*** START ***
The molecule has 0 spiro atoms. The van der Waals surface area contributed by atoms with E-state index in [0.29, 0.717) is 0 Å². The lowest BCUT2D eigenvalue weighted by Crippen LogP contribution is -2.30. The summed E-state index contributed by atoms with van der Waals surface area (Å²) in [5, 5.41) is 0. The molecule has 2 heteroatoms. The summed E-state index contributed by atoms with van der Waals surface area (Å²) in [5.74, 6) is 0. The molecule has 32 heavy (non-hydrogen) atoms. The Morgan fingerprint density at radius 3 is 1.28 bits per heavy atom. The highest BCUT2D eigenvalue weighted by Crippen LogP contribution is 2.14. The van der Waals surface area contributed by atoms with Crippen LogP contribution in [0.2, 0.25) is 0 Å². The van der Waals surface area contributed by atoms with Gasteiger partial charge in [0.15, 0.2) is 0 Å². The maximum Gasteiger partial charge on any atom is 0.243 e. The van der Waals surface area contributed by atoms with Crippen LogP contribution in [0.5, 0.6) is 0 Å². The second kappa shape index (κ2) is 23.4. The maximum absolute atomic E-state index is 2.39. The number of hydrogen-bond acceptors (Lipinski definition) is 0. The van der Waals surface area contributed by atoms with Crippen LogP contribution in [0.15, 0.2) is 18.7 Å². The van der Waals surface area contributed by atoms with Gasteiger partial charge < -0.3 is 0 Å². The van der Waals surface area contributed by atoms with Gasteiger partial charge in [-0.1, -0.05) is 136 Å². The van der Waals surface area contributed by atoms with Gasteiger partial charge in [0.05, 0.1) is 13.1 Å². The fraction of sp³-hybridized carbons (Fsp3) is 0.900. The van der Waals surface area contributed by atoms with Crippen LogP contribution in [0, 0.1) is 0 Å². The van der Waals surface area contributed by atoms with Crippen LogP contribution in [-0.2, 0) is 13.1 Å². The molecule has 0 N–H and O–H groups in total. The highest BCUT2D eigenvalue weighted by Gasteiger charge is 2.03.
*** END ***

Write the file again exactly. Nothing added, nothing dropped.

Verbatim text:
The molecule has 0 spiro atoms. The van der Waals surface area contributed by atoms with E-state index in [0.29, 0.717) is 0 Å². The lowest BCUT2D eigenvalue weighted by Crippen LogP contribution is -2.30. The summed E-state index contributed by atoms with van der Waals surface area (Å²) in [5, 5.41) is 0. The molecule has 2 heteroatoms. The summed E-state index contributed by atoms with van der Waals surface area (Å²) in [5.74, 6) is 0. The molecule has 32 heavy (non-hydrogen) atoms. The Morgan fingerprint density at radius 3 is 1.28 bits per heavy atom. The highest BCUT2D eigenvalue weighted by Crippen LogP contribution is 2.14. The van der Waals surface area contributed by atoms with Crippen LogP contribution in [0.2, 0.25) is 0 Å². The van der Waals surface area contributed by atoms with Gasteiger partial charge in [0.15, 0.2) is 0 Å². The maximum Gasteiger partial charge on any atom is 0.243 e. The van der Waals surface area contributed by atoms with Crippen LogP contribution in [0.5, 0.6) is 0 Å². The second kappa shape index (κ2) is 23.4. The maximum absolute atomic E-state index is 2.39. The number of hydrogen-bond acceptors (Lipinski definition) is 0. The van der Waals surface area contributed by atoms with Crippen LogP contribution in [0.15, 0.2) is 18.7 Å². The van der Waals surface area contributed by atoms with Gasteiger partial charge < -0.3 is 0 Å². The van der Waals surface area contributed by atoms with Gasteiger partial charge in [-0.1, -0.05) is 136 Å². The van der Waals surface area contributed by atoms with Gasteiger partial charge in [0.05, 0.1) is 13.1 Å². The fraction of sp³-hybridized carbons (Fsp3) is 0.900. The van der Waals surface area contributed by atoms with Crippen LogP contribution in [0, 0.1) is 0 Å². The van der Waals surface area contributed by atoms with Crippen LogP contribution in [-0.2, 0) is 13.1 Å². The molecule has 0 N–H and O–H groups in total. The highest BCUT2D eigenvalue weighted by Gasteiger charge is 2.03.